Dickinson will invite students back for the spring. Campus buildings are closed and face coverings are required on campus.
by MaryAlice Bitts-Jackson
There’s a superabundance of data out there and growing demand for those who can mine it effectively. On May 6, 16 students showed them how it’s done during the GIS (geographic information system) Exhibition and Poster Session, an annual event showcasing the ways students apply powerful technology to recent or ongoing research.
“It’s a reasonably complicated computer program to learn, but it’s definitely worth the learning curve,” said Jill Hautaniemi '14 of the software, which provides a framework to store and analyze geographically based data.
The students, all part of an advanced GIS-applications course led by GIS Specialist James Ciarrocca, presented data that had been recently gathered in points near and far. A double major in environmental science and biology, Hautaniemi cross-referenced data she’d collected for her senior biology-research project with elevation data sets from a government Web site, and found correlations between elevation levels and the health of hemlock trees in the Carlisle region.
Jenna LaRiviere ’14, an archaeology major, married historical and construction data about barns in Pennsylvania with the geological makeup of the ground on which each barn stood. “By integrating location with foundational materials, we can get insights about the economic, political and practical reasons why they chose these materials, and this tells us something about the people who lived there,” says LaRiviere, who will pursue a master’s in museum studies at the University of East Anglia in the fall. “It adds a whole new dimension to our understanding of their histories.”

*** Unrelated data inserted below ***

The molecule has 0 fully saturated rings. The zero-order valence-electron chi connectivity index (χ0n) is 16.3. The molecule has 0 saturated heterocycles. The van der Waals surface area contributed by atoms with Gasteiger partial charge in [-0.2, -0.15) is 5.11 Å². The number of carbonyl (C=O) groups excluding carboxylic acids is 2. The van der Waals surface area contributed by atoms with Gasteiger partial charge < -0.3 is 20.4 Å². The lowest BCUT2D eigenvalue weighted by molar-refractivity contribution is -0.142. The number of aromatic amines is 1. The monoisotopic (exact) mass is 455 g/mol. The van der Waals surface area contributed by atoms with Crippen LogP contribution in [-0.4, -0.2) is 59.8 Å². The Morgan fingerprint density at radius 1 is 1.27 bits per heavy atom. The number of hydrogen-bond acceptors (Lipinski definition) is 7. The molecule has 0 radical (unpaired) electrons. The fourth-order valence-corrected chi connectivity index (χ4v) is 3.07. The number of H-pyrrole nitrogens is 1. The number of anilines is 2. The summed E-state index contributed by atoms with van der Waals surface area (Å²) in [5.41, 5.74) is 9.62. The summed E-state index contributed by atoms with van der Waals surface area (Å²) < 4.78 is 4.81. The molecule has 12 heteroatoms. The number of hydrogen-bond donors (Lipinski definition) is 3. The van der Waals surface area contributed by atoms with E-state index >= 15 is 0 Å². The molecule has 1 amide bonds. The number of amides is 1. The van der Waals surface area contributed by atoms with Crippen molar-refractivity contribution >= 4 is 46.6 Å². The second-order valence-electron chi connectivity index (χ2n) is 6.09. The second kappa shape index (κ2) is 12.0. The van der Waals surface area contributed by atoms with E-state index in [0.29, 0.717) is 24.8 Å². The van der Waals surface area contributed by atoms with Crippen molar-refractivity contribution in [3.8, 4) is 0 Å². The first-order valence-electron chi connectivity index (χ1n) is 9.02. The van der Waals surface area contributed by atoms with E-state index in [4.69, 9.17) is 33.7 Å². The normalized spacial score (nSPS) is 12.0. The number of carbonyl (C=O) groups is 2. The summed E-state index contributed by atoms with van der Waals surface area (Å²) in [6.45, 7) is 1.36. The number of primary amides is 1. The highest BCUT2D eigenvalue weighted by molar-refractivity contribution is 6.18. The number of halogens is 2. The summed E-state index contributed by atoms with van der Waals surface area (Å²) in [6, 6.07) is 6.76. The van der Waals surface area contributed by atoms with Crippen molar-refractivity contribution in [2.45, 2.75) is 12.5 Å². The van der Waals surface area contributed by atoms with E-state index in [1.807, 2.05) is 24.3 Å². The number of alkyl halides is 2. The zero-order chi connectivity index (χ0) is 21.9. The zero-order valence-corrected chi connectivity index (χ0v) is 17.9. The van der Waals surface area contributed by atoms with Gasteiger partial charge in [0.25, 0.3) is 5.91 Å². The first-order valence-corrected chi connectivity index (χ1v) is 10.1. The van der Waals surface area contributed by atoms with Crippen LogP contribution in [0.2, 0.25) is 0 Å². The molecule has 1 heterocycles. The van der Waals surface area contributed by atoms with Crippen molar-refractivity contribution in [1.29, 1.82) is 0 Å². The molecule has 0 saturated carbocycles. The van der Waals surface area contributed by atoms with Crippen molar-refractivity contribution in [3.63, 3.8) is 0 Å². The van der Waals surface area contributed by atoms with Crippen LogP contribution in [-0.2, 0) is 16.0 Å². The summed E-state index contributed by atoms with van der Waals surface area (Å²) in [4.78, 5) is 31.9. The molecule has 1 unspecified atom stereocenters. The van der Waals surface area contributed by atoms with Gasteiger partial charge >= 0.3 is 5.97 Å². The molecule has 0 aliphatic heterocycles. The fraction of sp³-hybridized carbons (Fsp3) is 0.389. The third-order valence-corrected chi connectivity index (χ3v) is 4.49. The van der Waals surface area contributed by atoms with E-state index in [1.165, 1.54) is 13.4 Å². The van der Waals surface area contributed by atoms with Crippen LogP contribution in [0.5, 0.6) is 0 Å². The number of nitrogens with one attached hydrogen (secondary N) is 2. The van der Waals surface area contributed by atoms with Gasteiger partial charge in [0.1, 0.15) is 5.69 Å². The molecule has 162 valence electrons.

Environmental science major Jack Bryan ’14 examined stream-remediation options in nearby Michaux State Forest, using raw data collected by the Pennsylvania Department of Conservation and Natural Resources and by students in a conservation seminar. By creating elevation and relief profiles of the watersheds, he was able to identify the areas most in need of cleanup, and he’ll make the project available to stream-monitoring volunteers.
Photo by Carl Socolow '77.
“Hopefully, they’ll build on this, and as they do, they’ll be able to recognize patterns and use different variables in tandem, combining data they might not think to combine,” Bryan said.
Taylor Thompson ’14 presented student-faculty research on the effects of temperature on sex determination in painted turtles born in 2010 at a local pond. She inputted temperatures recorded at 16 turtle sites with the precise locations of each nest, the makeup of the soil on which they rested and the sex of the turtles born there. Nests built on natural soil, which stabilizes slight temperature fluctuations, yielded a roughly even number of male and female turtles, whereas nests built on a soil-gravel mix did not. “Because the information is displayed spatially, you can see the patterns emerging,” she said.
Other locally based projects included Michael D’Aprix ’14’s geodatabase for Dickinson’s campus, Anna McGinn '14’s produce-access map of the Carlisle area, Anne Dyroff ’14’s qualitative map of Carlisle running routes, Mary DiGiorgio ’14’s analysis of campus trees and Christine Burns ’14’s study of trees in downtown Harrisburg.
Projects rooted farther from home included a crime-rate analysis of North Philadelphia (Amanda Vandenburg ’14), a basin analysis of a state park in Maine (Elizabeth de la Reguera ’14) and a trail map of Michaux State Forest (Tucker Deady ’14). Will Kochtitzky ’16, Aleksander Perpalaj'14 and Leslie Milliman ’14 went global. Kochtitzky created a map of lake vegetation in Bolivia, Perpalaj mapped a sub-glacial volcanic ridge in Iceland and Milliman presented visual data about weathering on an island in Guadeloupe.
“It’s amazing how many different applications there are, as you can see in the variety of subjects represented here,” said Thompson, an environmental studies major who plans to apply GIS technology to her analysis of trail connectivity as part of her job with the Doylestown Heritage Conservancy, which begins after her graduation in May.
“And we’re just scratching the surface,” added Bryan. “It’s essential to know how to apply basic skills in new contexts. And this is an incredibly useful and powerful tool.”
Published May 8, 2014